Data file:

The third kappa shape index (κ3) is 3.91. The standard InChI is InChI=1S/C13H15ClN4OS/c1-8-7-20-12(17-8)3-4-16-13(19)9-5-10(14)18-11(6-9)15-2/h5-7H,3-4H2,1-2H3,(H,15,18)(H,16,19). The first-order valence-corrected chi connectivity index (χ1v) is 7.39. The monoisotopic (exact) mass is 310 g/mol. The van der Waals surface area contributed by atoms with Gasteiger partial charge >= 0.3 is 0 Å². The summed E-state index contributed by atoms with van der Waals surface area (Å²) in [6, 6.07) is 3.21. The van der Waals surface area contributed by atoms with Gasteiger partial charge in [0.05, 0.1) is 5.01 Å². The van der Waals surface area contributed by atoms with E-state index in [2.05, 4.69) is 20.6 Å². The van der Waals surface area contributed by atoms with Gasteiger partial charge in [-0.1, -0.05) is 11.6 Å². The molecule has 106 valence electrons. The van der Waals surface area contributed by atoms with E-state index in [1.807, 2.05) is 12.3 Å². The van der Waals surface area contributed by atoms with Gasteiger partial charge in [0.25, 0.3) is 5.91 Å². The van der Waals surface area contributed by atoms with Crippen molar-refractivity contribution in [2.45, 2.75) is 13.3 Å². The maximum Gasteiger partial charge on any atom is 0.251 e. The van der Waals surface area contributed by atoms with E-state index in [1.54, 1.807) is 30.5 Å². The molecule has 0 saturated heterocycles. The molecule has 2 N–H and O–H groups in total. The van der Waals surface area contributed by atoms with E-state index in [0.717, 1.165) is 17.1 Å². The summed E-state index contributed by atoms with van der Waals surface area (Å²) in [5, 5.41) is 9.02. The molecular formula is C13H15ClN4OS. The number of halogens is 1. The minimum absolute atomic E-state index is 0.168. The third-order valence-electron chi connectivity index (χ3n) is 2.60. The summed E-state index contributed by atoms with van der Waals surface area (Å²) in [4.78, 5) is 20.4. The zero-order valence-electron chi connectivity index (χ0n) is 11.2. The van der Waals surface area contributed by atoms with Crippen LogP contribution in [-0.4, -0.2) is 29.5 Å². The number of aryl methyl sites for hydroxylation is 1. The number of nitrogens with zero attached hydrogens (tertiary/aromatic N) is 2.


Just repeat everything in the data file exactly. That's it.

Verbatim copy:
The third kappa shape index (κ3) is 3.91. The standard InChI is InChI=1S/C13H15ClN4OS/c1-8-7-20-12(17-8)3-4-16-13(19)9-5-10(14)18-11(6-9)15-2/h5-7H,3-4H2,1-2H3,(H,15,18)(H,16,19). The first-order valence-corrected chi connectivity index (χ1v) is 7.39. The monoisotopic (exact) mass is 310 g/mol. The van der Waals surface area contributed by atoms with Gasteiger partial charge >= 0.3 is 0 Å². The summed E-state index contributed by atoms with van der Waals surface area (Å²) in [6, 6.07) is 3.21. The van der Waals surface area contributed by atoms with Gasteiger partial charge in [0.05, 0.1) is 5.01 Å². The van der Waals surface area contributed by atoms with E-state index in [2.05, 4.69) is 20.6 Å². The van der Waals surface area contributed by atoms with Gasteiger partial charge in [-0.1, -0.05) is 11.6 Å². The molecule has 106 valence electrons. The van der Waals surface area contributed by atoms with E-state index in [1.807, 2.05) is 12.3 Å². The van der Waals surface area contributed by atoms with Gasteiger partial charge in [0.25, 0.3) is 5.91 Å². The van der Waals surface area contributed by atoms with Crippen molar-refractivity contribution in [2.45, 2.75) is 13.3 Å². The maximum Gasteiger partial charge on any atom is 0.251 e. The van der Waals surface area contributed by atoms with E-state index in [1.54, 1.807) is 30.5 Å². The molecule has 0 saturated heterocycles. The molecule has 2 N–H and O–H groups in total. The van der Waals surface area contributed by atoms with E-state index in [0.717, 1.165) is 17.1 Å². The summed E-state index contributed by atoms with van der Waals surface area (Å²) in [5, 5.41) is 9.02. The molecular formula is C13H15ClN4OS. The number of halogens is 1. The minimum absolute atomic E-state index is 0.168. The third-order valence-electron chi connectivity index (χ3n) is 2.60. The summed E-state index contributed by atoms with van der Waals surface area (Å²) in [4.78, 5) is 20.4. The zero-order valence-electron chi connectivity index (χ0n) is 11.2. The van der Waals surface area contributed by atoms with Crippen LogP contribution in [-0.4, -0.2) is 29.5 Å². The number of aryl methyl sites for hydroxylation is 1. The number of nitrogens with zero attached hydrogens (tertiary/aromatic N) is 2.